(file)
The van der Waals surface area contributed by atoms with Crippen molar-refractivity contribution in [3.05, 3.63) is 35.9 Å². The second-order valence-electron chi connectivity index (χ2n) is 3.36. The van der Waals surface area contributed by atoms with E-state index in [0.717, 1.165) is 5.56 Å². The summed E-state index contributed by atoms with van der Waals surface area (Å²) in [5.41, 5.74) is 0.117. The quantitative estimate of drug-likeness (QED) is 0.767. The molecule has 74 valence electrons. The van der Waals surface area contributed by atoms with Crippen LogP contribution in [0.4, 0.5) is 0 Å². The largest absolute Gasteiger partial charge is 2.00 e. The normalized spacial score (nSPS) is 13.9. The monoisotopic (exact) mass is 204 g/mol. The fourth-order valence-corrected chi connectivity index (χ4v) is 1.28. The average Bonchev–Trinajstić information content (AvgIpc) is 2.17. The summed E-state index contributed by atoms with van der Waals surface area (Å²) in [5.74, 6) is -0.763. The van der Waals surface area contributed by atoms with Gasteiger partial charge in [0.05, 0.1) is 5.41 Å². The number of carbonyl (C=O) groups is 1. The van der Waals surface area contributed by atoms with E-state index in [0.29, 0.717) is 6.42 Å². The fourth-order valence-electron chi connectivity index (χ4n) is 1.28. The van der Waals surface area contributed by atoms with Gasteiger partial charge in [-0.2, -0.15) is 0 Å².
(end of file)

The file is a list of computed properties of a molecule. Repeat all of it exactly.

The van der Waals surface area contributed by atoms with Crippen molar-refractivity contribution in [3.05, 3.63) is 35.9 Å². The second-order valence-electron chi connectivity index (χ2n) is 3.36. The van der Waals surface area contributed by atoms with E-state index in [0.717, 1.165) is 5.56 Å². The summed E-state index contributed by atoms with van der Waals surface area (Å²) in [5.41, 5.74) is 0.117. The quantitative estimate of drug-likeness (QED) is 0.767. The molecule has 74 valence electrons. The van der Waals surface area contributed by atoms with Crippen LogP contribution in [0.4, 0.5) is 0 Å². The largest absolute Gasteiger partial charge is 2.00 e. The normalized spacial score (nSPS) is 13.9. The monoisotopic (exact) mass is 204 g/mol. The fourth-order valence-corrected chi connectivity index (χ4v) is 1.28. The average Bonchev–Trinajstić information content (AvgIpc) is 2.17. The summed E-state index contributed by atoms with van der Waals surface area (Å²) in [5.74, 6) is -0.763. The van der Waals surface area contributed by atoms with Gasteiger partial charge in [0.05, 0.1) is 5.41 Å². The number of carbonyl (C=O) groups is 1. The van der Waals surface area contributed by atoms with E-state index in [0.29, 0.717) is 6.42 Å². The fourth-order valence-electron chi connectivity index (χ4n) is 1.28. The van der Waals surface area contributed by atoms with Gasteiger partial charge in [-0.2, -0.15) is 0 Å².